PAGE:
Further, those skilled in the art will appreciate that one or more elements of the aforementioned computer system (500) may be located at a remote location and connected to the other elements over a network. Further, the invention may be implemented on a distributed system having a plurality of nodes, where each portion of the invention (e.g., switch controller, switch program, switch, etc.) may be located on a different node within the distributed system. In one or more embodiments of the invention, the node corresponds to a computer system. Alternatively, the node may correspond to a processor with associated physical memory. The node may also alternatively correspond to a processor with shared memory and/or resources. Further, software instructions to perform embodiments of the invention may be stored on a computer readable medium such as a compact disc (CD), a diskette, a tape, a file, or any other computer readable storage device.

Embodiments of the invention have one or more of the following advantages. First, embodiments of the invention provide a simple switch control language that may be used to remotely and efficiently configure a switch. Specifically, many network environments (e.g., labs, departments, companies, etc.) use potentially hundreds of switches. Embodiments of the invention allow for configuring each of the multiple switches in an efficient manner.

Further, by creating a switch program, embodiments of the invention create a mechanism whereby a switch may be tested and retested by simply executing a switch program. Thus, using a switch program to test the switch to ensure that the network is functioning properly is easier than accessing the switch directly and configuring the switch manually.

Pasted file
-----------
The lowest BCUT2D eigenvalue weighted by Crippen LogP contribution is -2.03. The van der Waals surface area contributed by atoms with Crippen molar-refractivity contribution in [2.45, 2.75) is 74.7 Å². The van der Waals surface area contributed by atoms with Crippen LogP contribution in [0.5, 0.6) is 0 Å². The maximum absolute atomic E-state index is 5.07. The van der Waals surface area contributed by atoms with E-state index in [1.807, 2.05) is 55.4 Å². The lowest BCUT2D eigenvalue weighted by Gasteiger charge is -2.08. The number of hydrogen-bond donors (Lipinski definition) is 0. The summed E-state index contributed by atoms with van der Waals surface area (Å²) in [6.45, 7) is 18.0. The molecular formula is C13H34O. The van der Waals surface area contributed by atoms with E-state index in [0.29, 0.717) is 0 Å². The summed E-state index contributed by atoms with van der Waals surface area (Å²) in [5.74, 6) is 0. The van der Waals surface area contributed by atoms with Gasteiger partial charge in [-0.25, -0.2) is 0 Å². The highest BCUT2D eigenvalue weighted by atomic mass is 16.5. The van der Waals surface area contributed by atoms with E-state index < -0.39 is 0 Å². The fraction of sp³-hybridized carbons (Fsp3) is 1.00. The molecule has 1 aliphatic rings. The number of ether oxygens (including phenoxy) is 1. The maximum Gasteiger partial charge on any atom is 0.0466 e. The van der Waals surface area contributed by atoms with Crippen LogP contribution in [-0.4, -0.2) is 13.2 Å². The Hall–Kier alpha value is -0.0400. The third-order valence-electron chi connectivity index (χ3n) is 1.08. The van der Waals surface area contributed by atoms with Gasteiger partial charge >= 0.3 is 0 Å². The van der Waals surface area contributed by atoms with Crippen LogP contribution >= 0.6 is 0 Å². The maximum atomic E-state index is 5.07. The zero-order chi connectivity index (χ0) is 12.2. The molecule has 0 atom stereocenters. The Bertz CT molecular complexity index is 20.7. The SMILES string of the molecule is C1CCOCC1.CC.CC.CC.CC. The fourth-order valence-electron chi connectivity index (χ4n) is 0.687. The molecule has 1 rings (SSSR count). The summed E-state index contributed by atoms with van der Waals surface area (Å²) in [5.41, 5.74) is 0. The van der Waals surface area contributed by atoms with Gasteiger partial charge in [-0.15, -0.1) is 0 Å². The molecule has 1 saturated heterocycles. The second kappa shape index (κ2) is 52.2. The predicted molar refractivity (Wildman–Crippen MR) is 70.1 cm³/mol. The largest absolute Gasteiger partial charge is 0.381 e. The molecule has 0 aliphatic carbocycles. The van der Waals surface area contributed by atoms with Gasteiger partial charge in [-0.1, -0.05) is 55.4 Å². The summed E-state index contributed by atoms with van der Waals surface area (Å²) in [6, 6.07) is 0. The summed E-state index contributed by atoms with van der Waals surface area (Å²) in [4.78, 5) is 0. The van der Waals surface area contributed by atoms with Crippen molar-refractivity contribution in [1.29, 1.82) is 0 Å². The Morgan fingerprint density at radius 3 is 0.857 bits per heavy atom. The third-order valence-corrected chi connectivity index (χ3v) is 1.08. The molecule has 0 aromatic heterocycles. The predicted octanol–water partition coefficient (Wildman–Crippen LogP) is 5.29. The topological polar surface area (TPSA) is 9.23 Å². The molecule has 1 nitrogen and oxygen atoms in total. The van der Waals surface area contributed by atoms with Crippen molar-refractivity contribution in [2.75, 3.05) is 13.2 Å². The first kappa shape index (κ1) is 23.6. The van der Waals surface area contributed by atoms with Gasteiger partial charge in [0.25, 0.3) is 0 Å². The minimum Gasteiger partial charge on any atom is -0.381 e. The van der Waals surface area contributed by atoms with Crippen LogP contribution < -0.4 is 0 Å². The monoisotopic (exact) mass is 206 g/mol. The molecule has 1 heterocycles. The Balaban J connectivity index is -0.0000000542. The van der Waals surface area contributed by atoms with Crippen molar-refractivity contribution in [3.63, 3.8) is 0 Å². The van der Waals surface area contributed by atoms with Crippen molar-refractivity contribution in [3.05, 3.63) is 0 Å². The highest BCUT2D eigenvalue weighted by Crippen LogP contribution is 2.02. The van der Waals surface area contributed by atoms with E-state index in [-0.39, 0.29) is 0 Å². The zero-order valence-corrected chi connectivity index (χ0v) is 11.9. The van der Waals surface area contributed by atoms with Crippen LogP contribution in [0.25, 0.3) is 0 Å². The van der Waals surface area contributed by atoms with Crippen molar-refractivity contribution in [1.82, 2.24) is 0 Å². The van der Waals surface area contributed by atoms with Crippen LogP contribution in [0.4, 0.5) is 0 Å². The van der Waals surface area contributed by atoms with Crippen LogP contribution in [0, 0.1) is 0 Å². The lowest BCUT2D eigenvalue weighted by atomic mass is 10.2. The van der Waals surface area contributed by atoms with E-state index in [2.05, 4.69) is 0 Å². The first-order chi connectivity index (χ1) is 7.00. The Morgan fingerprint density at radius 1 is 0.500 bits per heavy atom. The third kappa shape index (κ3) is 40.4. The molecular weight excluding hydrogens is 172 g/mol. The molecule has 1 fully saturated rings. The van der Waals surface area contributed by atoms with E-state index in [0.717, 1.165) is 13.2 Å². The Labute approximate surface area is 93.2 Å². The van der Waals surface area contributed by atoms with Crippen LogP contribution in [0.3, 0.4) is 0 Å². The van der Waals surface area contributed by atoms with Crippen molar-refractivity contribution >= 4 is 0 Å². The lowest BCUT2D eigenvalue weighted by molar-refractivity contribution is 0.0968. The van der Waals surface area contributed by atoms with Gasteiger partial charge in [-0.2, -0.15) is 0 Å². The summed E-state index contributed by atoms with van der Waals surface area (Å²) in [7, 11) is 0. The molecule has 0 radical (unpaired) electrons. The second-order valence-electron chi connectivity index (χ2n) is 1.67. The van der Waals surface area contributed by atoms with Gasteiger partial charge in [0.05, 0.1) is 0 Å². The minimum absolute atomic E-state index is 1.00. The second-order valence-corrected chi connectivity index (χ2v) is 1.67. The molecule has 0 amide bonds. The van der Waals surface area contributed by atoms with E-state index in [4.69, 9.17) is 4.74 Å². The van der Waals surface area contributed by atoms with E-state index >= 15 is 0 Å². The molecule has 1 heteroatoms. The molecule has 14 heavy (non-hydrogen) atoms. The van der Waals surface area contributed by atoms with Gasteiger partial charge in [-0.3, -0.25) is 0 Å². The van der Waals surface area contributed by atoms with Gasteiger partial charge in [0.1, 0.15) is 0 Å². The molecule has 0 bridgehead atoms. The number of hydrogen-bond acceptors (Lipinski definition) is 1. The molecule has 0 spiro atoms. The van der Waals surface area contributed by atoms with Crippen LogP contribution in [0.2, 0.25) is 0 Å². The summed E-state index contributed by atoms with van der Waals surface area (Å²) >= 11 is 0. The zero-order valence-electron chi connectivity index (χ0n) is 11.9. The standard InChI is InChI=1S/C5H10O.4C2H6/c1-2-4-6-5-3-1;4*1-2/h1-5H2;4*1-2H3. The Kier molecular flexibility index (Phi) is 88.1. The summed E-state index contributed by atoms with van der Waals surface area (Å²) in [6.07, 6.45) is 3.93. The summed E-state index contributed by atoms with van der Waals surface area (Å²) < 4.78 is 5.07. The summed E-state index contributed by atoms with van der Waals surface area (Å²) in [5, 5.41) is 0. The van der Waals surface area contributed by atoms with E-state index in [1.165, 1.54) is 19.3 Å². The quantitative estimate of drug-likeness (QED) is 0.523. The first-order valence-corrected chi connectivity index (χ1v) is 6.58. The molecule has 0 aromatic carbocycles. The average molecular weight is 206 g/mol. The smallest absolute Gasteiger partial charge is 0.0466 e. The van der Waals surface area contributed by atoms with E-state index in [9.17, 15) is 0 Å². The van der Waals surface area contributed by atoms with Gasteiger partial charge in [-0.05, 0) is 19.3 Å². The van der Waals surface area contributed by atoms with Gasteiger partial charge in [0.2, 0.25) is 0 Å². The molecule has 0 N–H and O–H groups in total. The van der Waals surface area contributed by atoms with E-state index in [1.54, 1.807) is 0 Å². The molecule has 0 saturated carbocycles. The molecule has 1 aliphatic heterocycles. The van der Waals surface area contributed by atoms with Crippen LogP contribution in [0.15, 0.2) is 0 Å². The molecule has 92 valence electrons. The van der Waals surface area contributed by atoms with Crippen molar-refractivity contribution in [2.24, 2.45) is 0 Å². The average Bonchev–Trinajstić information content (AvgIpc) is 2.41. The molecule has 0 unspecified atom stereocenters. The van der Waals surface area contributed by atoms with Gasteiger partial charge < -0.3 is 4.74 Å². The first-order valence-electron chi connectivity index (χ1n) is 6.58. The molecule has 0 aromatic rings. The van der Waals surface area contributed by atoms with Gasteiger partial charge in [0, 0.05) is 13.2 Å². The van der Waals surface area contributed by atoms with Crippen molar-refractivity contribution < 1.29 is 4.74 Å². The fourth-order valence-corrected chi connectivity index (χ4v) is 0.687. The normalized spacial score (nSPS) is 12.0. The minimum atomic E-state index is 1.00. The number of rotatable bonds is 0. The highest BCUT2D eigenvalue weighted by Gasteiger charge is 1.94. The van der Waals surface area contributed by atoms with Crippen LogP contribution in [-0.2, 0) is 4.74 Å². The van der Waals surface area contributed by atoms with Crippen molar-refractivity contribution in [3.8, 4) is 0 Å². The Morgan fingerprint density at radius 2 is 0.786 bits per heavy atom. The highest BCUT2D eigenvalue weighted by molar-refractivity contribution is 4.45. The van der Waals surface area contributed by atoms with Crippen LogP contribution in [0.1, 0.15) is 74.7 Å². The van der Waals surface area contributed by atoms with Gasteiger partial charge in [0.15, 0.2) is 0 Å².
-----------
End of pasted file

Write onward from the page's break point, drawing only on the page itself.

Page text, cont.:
While the invention has been described with respect to a limited number of embodiments, those skilled in the art, having benefit of this disclosure, will appreciate that other embodiments can be devised which do not depart from the scope of the invention as disclosed herein. Accordingly, the scope of the invention should be limited only by the attached claims.

Classifications
U.S. Classification709/220
International ClassificationG06F15/177
Cooperative ClassificationH04L41/0803
European ClassificationH04L41/08A
Legal Events
DateCodeEventDescription
Mar 6, 2013FPAYFee payment
Year of fee payment: 4
Jun 16, 2006ASAssignment
Owner name: SUN MICROSYSTEMS, INC., CALIFORNIA
Free format text: ASSIGNMENT OF ASSIGNORS INTEREST;ASSIGNOR:SUN MICROSYSTEMS FRANCE S.A.;REEL/FRAME:017810/0626
Effective date: 20060608
Apr 26, 2006ASAssignment
Owner name: SUN MICROSYSTEMS FRANCE S.A., FRANCE
Free format text: RE-RECORD TO CORRECT THE FIRST ASSIGNOR S NAME ON A DOCUMENT PREVIOUSLY RECORDED AT REEL 017288, FRAME 0568. (ASSIGNMENT OF ASSIGNOR S INTEREST);ASSIGNORS:VAZQUEZ, PEDRO;LOPEZ, ALEJANDRO P.;MARTIKIAN, PABLO;REEL/FRAME:017817/0528
Effective date: 20051121
Nov 23, 2005ASAssignment
Owner name: SUN MICROSYSTEMS FRANCE S.A., FRANCE
Free format text: ASSIGNMENT OF ASSIGNORS INTEREST;ASSIGNORS:VAZQUES, PEDRO;LOPEZ, ALEJANDRO P.;MARTIKIAN, PABLO;REEL/FRAME:017288/0568
Effective date: 20051121